We build selves by internalizing meanings from our culture and from social relationships. As culture and society atomize, we are bombarded with a kaleidoscopic chaos of brightly-colored atoms of meaning, and it becomes impossible to construct or maintain a coherent self.
The unity of self that was a reality in the choiceless mode, and a promised (but impossible) ideal in the systematic and countercultural modes, is a forgotten fairy tale. The subcultural mode reluctantly accepted personal fragmentation, but sought, anxiously, to manage it. The atomized mode is comfortable with a self that is a rushing jumbled stream, like the society and culture it internalizes.
A “stage 4” self is a system of principles and projects that structure all the details of one’s internal world, and that resolve priority conflicts among values, tasks, and relationships. This is impossible in the atomized mode.
The always-on internet delivers massively more interruptions, entertainments, relationships, and chores than humans evolved for. Even a relational, “stage 3” self is atomized into a turbulent stream of interaction, because relationships are electronically mediated.
“Authenticity” of self, like authenticity of culture, becomes meaningless when there is no “thine own” to be true to. When it’s obviously impossible to form a systematic self, the task is to surf your own incoherence. Increasingly, this is a practical problem, not an existential threat. We are gradually building skill at it—and this points toward the fluid mode, which accepts incoherence, but can also discover and build patterns within it.
Pathologies of atomization: the new problems of meaningness
In the countercultural mode, as mainstream meanings imploded, finding new foundations for meaning seemed the most urgent problem of meaning. We’ve long since abandoned that quest. The problems we face now are quite different. I will devote a full page to them later, and have mentioned some above.
Overall, the problem is that without structures and boundaries, shards of meaning do not relate to each other, so it’s impossible to compare them. There is no standard of value, so everything seems equally trivial—or equally earth-shaking, or equally threatening. Our lives are so full of so many tiny tasty things, and so many crises and outrages, that it may all fail to add up to much.
The loss of coherence, of “therefore,” gives a misimpression of nihilism, of meaninglessness. In the atomized mode, though, there’s overwhelming quantities of meaning. We suffer from FOMO,2 browser tab explosions, and Facebook trance. Projects, creativity, and fundamental values suffer when they are challenged by cacophonous internet alerts a million times a day.
Meanings no longer fit together to point anywhere. This resembles the choiceless (“traditional”) mode, which also feels no need for grand unified schemes that make everything make sense. In both modes, incoherence—the lack of large-scale structures of meaning—does not particularly seem a problem. We can navigate locally anyway.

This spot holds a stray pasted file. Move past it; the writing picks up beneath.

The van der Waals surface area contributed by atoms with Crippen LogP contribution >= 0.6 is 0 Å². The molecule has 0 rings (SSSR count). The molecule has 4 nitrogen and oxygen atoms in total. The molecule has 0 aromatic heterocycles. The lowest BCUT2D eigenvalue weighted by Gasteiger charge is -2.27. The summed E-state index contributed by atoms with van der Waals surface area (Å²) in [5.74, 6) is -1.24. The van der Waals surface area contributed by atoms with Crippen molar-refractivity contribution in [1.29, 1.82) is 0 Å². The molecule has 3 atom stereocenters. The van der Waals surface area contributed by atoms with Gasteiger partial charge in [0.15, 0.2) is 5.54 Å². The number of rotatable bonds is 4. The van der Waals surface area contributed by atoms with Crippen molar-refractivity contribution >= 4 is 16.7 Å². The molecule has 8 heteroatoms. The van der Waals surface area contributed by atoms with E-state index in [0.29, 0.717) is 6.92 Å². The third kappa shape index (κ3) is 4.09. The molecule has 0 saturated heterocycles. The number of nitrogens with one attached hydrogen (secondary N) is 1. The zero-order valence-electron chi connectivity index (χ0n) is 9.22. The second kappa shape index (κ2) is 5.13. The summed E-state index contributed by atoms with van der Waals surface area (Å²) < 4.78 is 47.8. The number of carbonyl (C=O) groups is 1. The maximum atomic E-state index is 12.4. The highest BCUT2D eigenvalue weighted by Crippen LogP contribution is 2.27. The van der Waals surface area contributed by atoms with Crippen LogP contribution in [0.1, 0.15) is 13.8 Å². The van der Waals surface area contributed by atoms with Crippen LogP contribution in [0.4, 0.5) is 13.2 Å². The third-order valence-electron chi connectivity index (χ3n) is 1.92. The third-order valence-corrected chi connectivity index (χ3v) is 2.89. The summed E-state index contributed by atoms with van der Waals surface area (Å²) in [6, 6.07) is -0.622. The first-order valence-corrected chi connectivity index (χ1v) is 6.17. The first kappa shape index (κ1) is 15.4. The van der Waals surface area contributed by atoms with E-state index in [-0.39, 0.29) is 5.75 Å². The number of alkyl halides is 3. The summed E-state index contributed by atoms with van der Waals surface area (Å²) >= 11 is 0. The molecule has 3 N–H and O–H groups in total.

The difference is that we now need to manage hugely more complexity, diversity, volume, and urgency of meanings. Individuals can get by in the atomized world without coherent understanding. Societies cannot.
Civilization still needs large systematic institutions—states, corporations, markets, universities—to survive. The atomized mode corrodes the social systems we depend on. Some are nearing collapse. I do not know whether people who grew up in that mode, and disdain systematicity, can keep the machinery of civilization running.
After the atomized mode
The atomized mode is actually impossible. No one is entirely incapable of understanding “therefore,” of coordinating meanings, or ranking values. As I explained at the beginning of this history of meaningness, all the modes are merely “ideal types”: simplified extremes that cannot exist in the real world.
In reality, we have always been in the fluid mode, because complete choicelessness is impossible; totally consistent systems are impossible; and absolute atomization is impossible. Eternalism and nihilism are impossible; we always know better. The fluid mode recognizes that structures of meaning are valuable but always nebulous; systems are powerful but always incomplete.
We have always been in the fluid mode, but now at last we are in a position to recognize it. Now, at last, we have the cultural, social, and psychological resources we need to get good at it. Atomization supplies the critical realization that perfect coherence is neither necessary nor even desirable. Fluidity builds on that, to re-form systems as relative tools rather than eternal absolutes.
- 1. In late 2016, as I’m publishing this page, Gangnam Style might seem a quaintly old-fashioned choice for an example of atomized culture. Does anyone even remember it? I wrote the first draft of this page in early 2013, when Gangnam Style was everywhere. In 2016, it is temping to replace it with an up-to-date example. However, that would equally be ancient history in 2019. I hope people will still be reading Meaningness then. Short of rewriting the page every few weeks, it’s inevitable that any example of contemporary culture will be obsolete by the time you read it.
- 2. Fear Of Missing Out.